Nishiogi Noh

Vol. 3, no. 6, June 7, 2010.

Kore wa nani?

What could this be?  The answer is revealed below.  Hint:  Something is being recycled here.

NISHIOGI NOH. On Saturday, May 8, I went to the Igusa Hachiman Shrine to see its annual performance of Nishiogi Takigi Noh or “Noh by Firelight.”  Takigi Noh is performed outdoors at night.  While the covered stage at Igusa Hachiman used conventional theatre lighting, the house, being open to the night air, was in darkness, except for two metal baskets of ignited firewood set in front of either side of the stage.  The seats quickly filled while a cool May wind contributed sound effects and atmospherics by sighing through the tops of the tall trees that surrounded the theatre and blowing up gusts of aromatic spark-filled smoke from the fires.  As if on cue, a large crow flew across the house at 7 o’clock, and then the show began.

This year’s drama was “Lady Aoi,” by Zeami, the great Japanese playwright, who lived in the 13th and 14th centuries.  Aoi is the wife of Prince Genji, a fictional character in an 11th century novel.  She has been possessed by an apparition and become ill.  Her family has called in a medium to try to identify the apparition.  Throughout the play, Lady Aoi appears only in the form of a kimono laid out on the stage floor.

In the opening scenes, the medium enters with the family and seats herself in the far right corner of the stage.  She wears a white robe with wide sleeves, and while she intones the incantation that will help her identify the apparition, the wind plays with her sleeves, making them billow out and swirl in a way probably not called for in the script.

The apparition appears.  It is Genji’s former mistress, Lady Rokujo, or rather not her, but her vengeful spirit, or “double.”  She tells her tale of woe.  She has not been treated with respect, despite her noble status, because the Prince has lost interest in her; and preference has been shown to Lady Aoi, whom Rokujo now hates as a result.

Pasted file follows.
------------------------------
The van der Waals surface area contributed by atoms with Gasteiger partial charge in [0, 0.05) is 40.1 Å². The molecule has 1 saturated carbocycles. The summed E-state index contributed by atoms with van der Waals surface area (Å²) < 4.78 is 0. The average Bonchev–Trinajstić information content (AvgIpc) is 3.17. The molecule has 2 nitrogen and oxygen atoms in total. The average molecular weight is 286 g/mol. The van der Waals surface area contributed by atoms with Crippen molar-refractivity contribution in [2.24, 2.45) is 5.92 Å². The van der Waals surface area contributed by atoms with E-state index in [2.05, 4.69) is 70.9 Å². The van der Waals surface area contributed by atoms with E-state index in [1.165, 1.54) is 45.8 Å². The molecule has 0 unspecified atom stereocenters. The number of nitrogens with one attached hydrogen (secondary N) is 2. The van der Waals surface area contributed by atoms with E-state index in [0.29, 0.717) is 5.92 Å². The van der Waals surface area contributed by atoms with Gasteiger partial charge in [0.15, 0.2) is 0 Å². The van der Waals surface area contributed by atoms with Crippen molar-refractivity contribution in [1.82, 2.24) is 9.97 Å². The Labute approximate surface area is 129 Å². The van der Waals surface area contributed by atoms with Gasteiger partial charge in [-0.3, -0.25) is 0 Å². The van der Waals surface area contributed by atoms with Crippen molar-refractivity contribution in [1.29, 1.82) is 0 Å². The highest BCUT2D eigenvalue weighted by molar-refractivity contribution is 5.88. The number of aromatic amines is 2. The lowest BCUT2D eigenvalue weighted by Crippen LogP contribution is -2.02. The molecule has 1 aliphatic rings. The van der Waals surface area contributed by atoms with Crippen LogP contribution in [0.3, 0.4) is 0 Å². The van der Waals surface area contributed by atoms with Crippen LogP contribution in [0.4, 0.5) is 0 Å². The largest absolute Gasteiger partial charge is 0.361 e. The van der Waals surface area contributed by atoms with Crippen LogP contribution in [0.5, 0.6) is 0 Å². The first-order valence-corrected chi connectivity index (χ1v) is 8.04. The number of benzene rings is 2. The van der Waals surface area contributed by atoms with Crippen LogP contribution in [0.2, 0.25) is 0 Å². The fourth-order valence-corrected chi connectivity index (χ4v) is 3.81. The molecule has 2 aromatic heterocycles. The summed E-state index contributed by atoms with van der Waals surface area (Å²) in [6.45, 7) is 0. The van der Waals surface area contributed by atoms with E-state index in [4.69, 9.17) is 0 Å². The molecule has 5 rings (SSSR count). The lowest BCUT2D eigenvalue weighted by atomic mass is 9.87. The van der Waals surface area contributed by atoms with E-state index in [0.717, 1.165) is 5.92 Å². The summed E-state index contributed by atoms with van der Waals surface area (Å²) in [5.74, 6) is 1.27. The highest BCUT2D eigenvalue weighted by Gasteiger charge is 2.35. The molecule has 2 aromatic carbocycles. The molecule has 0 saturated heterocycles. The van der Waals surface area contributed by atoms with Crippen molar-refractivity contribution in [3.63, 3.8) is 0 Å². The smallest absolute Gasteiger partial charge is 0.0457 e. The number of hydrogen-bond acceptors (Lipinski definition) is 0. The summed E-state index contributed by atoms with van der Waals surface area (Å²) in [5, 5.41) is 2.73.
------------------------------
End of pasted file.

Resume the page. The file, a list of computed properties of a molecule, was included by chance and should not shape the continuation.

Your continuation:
“People envied me for falling in love with radiantly beautiful Genji.  My days were always full of joy and glamourous.  But once his love toward me faded away and I was in the wane, my fragile life became like living in shadow….I come here all the way to avenge my bitterness….My bitterness will never fade.”*

And she proceeds to beat Lady Aoi.  (This being Noh the beating is expressed by vigorous but stylized movements of the arm up and down in the general direction of the prone kimono.)  As she beats her, the Greek Chorus chants:

“No matter how deep my grudge against you, and no matter how much you scream, you can be with the beautiful Genji or make love with him as long as you live.”*

A priest is sent for to exorcise the apparition from Lady Aoi.  He arrives and starts to pray, shaking his rosary beads violently in the air.  The vengeful spirit reappears, this time in the form of an ogre, wearing a mask with tortured expression and two horns protruding from its forehead.

A battle commences between the praying priest and the attacking ogre.  The ogre menaces and threatens; the priest dodges the blows and keeps up his praying.  Drums beat, flutes shriek.

Greek Chorus:  “One who listens to my preaching will acquire the wisdom of Buddha, and the one who understands my heart will immediately be enlightened and become Buddha.”*

Finally, the priest succeeds in overcoming the vengeful spirit.

Ogre:  “Alas, how horrible the voice of mantra! How horrible! This is it.  I will never come back again.”*

The commotion on stage ends almost as suddenly as it began.  The music and chanting stop, the ogre turns and walks in slow silence down the aisle leading back stage, followed shortly after by the other performers.  One by one the musicians and chorus smooth their garments, pick up their instruments and retire from the stage through a low sliding door at the back.    The play is over.

*translations courtesy of


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